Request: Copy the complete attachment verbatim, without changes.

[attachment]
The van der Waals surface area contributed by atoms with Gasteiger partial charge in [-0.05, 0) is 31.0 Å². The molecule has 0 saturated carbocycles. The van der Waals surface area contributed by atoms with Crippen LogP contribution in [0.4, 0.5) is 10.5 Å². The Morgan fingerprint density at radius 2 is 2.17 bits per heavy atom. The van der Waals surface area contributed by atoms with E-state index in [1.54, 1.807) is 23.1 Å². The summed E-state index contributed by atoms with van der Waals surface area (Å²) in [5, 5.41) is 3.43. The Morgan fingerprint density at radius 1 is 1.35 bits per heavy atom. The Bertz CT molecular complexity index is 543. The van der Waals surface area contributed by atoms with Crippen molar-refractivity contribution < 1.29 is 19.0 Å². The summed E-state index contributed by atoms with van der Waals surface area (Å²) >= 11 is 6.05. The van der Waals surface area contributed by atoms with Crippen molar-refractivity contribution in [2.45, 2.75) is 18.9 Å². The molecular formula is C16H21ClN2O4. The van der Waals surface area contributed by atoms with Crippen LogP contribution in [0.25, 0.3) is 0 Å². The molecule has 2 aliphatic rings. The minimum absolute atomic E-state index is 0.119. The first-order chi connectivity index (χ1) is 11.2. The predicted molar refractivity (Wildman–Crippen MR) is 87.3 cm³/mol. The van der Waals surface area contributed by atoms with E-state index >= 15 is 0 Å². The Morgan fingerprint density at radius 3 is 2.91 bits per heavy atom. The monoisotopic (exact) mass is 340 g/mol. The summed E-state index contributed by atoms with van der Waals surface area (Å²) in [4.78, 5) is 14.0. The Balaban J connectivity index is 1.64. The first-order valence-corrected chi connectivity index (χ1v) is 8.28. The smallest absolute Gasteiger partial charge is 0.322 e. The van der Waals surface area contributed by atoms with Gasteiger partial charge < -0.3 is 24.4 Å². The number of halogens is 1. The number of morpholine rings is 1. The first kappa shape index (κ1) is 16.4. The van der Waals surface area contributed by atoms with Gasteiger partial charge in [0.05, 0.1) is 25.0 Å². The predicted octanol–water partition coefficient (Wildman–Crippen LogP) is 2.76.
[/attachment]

The van der Waals surface area contributed by atoms with Gasteiger partial charge in [-0.05, 0) is 31.0 Å². The molecule has 0 saturated carbocycles. The van der Waals surface area contributed by atoms with Crippen LogP contribution in [0.4, 0.5) is 10.5 Å². The Morgan fingerprint density at radius 2 is 2.17 bits per heavy atom. The van der Waals surface area contributed by atoms with E-state index in [1.54, 1.807) is 23.1 Å². The summed E-state index contributed by atoms with van der Waals surface area (Å²) in [5, 5.41) is 3.43. The Morgan fingerprint density at radius 1 is 1.35 bits per heavy atom. The Bertz CT molecular complexity index is 543. The van der Waals surface area contributed by atoms with Crippen molar-refractivity contribution < 1.29 is 19.0 Å². The summed E-state index contributed by atoms with van der Waals surface area (Å²) >= 11 is 6.05. The van der Waals surface area contributed by atoms with Crippen molar-refractivity contribution in [2.45, 2.75) is 18.9 Å². The molecular formula is C16H21ClN2O4. The van der Waals surface area contributed by atoms with Crippen LogP contribution in [0.25, 0.3) is 0 Å². The molecule has 2 aliphatic rings. The minimum absolute atomic E-state index is 0.119. The first-order chi connectivity index (χ1) is 11.2. The predicted molar refractivity (Wildman–Crippen MR) is 87.3 cm³/mol. The van der Waals surface area contributed by atoms with E-state index >= 15 is 0 Å². The Morgan fingerprint density at radius 3 is 2.91 bits per heavy atom. The monoisotopic (exact) mass is 340 g/mol. The summed E-state index contributed by atoms with van der Waals surface area (Å²) in [4.78, 5) is 14.0. The Balaban J connectivity index is 1.64. The first-order valence-corrected chi connectivity index (χ1v) is 8.28. The smallest absolute Gasteiger partial charge is 0.322 e. The van der Waals surface area contributed by atoms with Gasteiger partial charge < -0.3 is 24.4 Å². The number of halogens is 1. The number of morpholine rings is 1. The first kappa shape index (κ1) is 16.4. The van der Waals surface area contributed by atoms with Gasteiger partial charge in [0.05, 0.1) is 25.0 Å². The predicted octanol–water partition coefficient (Wildman–Crippen LogP) is 2.76.